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Cathy Katin-Grazzini

Cathy’s Kitchen Prescription LLC


Stuffed Jiló Blossom


Jiló is an eggplant variant popular in Brazil and West Africa. If you’re lucky, you’ll find them in farmers and specialty markets in late summer.

Here they are braised in white wine, then stuffed with chopped sautéed onion, roasted cherry tomatoes, mini bell peppers, and fresh herbs, and finished in a hot oven in a puddle of tomato-pepper sauce.


These braised, stuffed jilós are lovely served over garlicy herb-scented riced potatoes or a whole grain pilaf.


 Whole and plant-based, gluten-free, with no oil, sugar or salt.

Prep time 1 hour             Cooking time 15-20 minutes               Serves 3-4





12 orange jiló or similarly sized alternative eggplant variety

1 cup dry white wine, dry vermouth, or no-sodium vegetable broth



1 medium onion, peeled, cut in half and sliced thinly

Dry white wine or dry vermouth or no-sodium veggie broth to deglaze pan

1 ½ pounds cherry or small ripe tomatoes, roasted

1 ½ pounds mini multicolored bell peppers, roasted

1 full Tablespoon fresh dill, chopped

1 full Tablespoon fresh parsley, chopped

1 full Tablespoon fresh mint, chopped

Few grinds black pepper

1 full Tablespoon plus 1 teaspoon aka (red) miso • •

1 full Tablespoon tomato paste



While jilós are prized for their flavor among Brazilians, compared to modern European eggplant varieties, they are a little bitter and have a thicker skin.  If you prefer milder eggplant, you can substitute small fairytale or petite Indian ratna eggplants.


•• Miso is a good salt alternative that helps to lower blood pressure (,%2C%20including%20salt%2Dsensitive%20hypertension.).




Braise the Jilós

Trim the jiló stems but leave their caps.  You can leave them unpeeled or decoratively peel stripes with a potato peeler. Make one deep slit in each jiló beneath its cap to ¼” from the base.


Place jilós in a medium skillet, adding enough wine, vermouth or broth to cover ½” up the sides. Cover and braise gently for 20 minutes or until they are completely softened and thoroughly cooked. Check at 10 minutes to ensure the liquid has not evaporated and add more if it is low. When they’re ready, gently remove the braised jilós from the skillet, rinse and dry the pan. Set aside.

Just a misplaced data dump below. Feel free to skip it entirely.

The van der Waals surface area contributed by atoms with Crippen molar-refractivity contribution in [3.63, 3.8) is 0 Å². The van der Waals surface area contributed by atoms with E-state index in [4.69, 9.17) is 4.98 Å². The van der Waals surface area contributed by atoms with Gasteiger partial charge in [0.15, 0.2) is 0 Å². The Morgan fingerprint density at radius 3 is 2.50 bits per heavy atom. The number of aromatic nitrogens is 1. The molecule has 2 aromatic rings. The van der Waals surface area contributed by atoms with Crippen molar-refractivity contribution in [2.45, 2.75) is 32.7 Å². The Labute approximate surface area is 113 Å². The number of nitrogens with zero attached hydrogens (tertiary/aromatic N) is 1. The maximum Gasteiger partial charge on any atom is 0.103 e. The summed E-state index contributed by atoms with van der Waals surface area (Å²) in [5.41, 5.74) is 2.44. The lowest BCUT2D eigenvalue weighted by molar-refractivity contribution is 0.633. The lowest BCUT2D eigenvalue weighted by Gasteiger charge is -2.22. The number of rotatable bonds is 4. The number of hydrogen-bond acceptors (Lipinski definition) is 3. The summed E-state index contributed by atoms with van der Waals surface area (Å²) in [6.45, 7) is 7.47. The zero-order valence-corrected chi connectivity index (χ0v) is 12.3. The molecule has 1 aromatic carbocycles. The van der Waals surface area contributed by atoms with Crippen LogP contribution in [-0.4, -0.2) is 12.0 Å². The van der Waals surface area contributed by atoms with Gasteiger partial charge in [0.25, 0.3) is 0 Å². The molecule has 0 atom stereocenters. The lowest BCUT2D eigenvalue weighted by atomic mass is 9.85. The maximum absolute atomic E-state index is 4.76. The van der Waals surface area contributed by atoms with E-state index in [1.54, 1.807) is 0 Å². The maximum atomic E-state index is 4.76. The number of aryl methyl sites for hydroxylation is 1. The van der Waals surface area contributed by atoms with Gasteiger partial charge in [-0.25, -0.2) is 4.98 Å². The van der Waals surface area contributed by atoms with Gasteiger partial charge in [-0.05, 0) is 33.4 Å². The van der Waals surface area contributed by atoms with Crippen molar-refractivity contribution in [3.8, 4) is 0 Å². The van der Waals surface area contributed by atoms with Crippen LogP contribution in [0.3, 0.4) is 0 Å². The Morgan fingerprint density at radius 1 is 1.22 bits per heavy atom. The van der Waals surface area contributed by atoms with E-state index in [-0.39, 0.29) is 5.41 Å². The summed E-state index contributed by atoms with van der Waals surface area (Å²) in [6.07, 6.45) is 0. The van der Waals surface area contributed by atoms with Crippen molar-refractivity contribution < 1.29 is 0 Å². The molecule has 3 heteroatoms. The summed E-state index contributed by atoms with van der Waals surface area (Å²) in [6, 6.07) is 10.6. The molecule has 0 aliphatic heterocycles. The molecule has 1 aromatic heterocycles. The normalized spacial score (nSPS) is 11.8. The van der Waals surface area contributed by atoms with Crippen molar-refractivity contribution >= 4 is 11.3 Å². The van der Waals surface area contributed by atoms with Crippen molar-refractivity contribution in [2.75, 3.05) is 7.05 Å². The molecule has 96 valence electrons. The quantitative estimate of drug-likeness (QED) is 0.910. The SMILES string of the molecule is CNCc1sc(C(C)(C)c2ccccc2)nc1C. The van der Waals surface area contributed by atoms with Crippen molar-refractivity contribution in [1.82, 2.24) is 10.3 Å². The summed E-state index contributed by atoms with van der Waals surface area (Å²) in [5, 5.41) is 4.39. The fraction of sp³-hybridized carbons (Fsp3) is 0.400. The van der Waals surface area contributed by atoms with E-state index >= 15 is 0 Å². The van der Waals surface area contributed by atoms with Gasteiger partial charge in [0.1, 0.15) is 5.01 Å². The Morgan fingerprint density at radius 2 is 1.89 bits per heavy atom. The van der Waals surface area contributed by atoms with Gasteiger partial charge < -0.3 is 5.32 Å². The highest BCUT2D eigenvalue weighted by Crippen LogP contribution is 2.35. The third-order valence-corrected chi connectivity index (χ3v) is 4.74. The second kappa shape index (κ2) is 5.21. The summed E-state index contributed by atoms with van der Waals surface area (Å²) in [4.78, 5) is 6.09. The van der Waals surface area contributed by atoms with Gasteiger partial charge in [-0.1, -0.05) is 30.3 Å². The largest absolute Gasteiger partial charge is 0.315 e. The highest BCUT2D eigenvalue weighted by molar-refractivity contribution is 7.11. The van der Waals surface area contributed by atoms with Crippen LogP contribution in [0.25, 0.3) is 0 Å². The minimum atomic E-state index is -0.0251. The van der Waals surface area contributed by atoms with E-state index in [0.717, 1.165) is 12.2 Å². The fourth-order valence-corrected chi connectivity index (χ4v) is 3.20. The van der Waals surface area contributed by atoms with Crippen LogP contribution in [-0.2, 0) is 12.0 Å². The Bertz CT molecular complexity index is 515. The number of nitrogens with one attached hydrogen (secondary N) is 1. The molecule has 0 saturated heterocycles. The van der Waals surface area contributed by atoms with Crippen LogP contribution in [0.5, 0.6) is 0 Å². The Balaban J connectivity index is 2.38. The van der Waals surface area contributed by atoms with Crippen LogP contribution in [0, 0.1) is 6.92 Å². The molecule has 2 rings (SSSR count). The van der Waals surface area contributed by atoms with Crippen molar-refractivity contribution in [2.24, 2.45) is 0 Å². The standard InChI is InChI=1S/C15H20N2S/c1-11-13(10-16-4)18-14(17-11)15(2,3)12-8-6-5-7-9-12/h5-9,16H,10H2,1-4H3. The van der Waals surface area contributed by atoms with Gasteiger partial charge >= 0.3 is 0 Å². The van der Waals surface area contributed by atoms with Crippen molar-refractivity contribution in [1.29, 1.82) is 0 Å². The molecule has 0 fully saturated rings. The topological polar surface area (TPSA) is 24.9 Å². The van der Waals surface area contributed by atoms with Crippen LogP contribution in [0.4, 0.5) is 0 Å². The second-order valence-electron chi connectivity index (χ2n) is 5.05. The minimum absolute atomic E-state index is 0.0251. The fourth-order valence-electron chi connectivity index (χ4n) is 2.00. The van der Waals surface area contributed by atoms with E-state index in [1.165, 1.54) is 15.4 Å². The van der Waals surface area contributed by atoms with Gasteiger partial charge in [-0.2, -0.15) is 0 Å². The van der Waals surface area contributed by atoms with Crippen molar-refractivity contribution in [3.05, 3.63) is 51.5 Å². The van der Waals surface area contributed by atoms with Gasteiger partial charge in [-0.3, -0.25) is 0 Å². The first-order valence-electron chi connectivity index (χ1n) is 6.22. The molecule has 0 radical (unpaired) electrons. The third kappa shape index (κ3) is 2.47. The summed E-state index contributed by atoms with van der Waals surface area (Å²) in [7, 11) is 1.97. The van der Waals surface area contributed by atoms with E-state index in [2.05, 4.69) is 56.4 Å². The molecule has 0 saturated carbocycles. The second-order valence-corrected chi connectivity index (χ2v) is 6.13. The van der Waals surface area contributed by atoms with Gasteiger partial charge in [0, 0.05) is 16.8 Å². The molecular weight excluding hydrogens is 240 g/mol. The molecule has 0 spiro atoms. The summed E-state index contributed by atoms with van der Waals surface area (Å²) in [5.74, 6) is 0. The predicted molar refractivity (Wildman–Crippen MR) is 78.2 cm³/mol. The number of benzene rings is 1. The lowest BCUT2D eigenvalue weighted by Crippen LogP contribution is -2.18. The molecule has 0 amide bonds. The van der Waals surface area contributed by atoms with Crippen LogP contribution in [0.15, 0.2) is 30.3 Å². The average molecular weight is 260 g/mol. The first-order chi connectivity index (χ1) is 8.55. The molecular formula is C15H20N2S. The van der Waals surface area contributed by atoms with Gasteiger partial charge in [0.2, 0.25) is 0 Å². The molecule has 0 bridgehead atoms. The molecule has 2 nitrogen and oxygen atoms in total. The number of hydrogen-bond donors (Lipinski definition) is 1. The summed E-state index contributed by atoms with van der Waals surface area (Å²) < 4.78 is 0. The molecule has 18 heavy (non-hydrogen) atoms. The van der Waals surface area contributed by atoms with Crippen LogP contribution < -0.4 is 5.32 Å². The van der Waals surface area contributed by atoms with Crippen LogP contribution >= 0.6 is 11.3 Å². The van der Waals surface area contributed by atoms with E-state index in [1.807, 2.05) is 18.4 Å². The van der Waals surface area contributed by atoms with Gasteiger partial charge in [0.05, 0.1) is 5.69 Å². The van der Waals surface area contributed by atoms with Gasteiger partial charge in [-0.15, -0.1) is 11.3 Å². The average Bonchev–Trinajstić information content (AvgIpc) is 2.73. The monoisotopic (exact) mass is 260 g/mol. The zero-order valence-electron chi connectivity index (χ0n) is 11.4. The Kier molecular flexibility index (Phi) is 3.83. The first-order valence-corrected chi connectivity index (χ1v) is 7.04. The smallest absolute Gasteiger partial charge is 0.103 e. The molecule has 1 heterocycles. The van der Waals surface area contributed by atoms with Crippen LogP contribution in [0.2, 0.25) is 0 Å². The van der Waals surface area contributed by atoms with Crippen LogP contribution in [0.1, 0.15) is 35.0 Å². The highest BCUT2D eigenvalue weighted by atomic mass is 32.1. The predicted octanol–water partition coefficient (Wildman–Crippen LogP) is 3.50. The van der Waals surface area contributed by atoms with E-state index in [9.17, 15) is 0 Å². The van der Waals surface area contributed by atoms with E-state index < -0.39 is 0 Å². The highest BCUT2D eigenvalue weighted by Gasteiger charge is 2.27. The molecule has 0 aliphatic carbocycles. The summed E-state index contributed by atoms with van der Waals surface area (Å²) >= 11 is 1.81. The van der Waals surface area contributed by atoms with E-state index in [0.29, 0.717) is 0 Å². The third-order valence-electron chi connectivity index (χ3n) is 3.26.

Sauté Onion

Reheat the skillet for 3 minutes over a medium flame. Dry sauté the onion slices over medium heat until they soften and carmelize. When they begin to adhere to your pan, deglaze with your liquid of choice, scraping up the dissolved carmelized sugars with a wooden spoon. Set aside.


Create Filling

Preheat oven at 400°F/204°C.  Core peppers and remove seeds. Slice tomatoes in half. On a cookie sheet, lined with parchment, place the peppers and on a second cookie sheet, lined with parchment, arrange the tomatoes, sliced side up. Roast peppers for about 20 minutes or until lightly toasted and collapsed. Roast the tomatoes until partially dehydrated and lightly carmelized on their cut edges, about 30 minutes. Reserve 1 full cup of peppers for the Pepper-Tomato Sauce (see below).  When cool, toss the roasted peppers, roasted tomatoes, sautéed onions, and 1 tablespoon of the miso into a food processor and pulse until you have chopped them, stopping well before you create a paste.


Transfer the mix to a bowl and stir in the chopped herbs. Season with black pepper. Taste and correct seasonings as you like.


Make Pepper-Tomato Sauce

Toss the reserved cup of roasted peppers into a blender.  Add the tomato paste, 1 teaspoon miso, and enough water to create a fairly loose, smooth sauce. Set aside.


Stuff and Bake the Jilós


Preheat oven to 425°F/218°C.


Coat the bottom of your skillet (no need to wash it after sautéing the onions) with tomato-pepper sauce.  Place each jiló on this saucy bed with the slit side facing up.  Gentle open the cavity of each jiló and taking care not to tear them, generously stuff with the sautéed filling, mounding it on top. Transfer to the oven and bake for 15-20 minutes until lightly browned and heated through.


Serve your jiló “blossom” hot out of the oven. Either present it in the skillet on the table so everyone can admire your “blossom”, allowing everyone to serve themselves, or plate on a mound of riced garlicy potatoes or a brown basmati rice pilaf, spooning on some of  the tomato-pepper sauce, topped with 3-4 stuffed jilós.  Then enjoy every mouthful!

Stuffed Jiló Blossom

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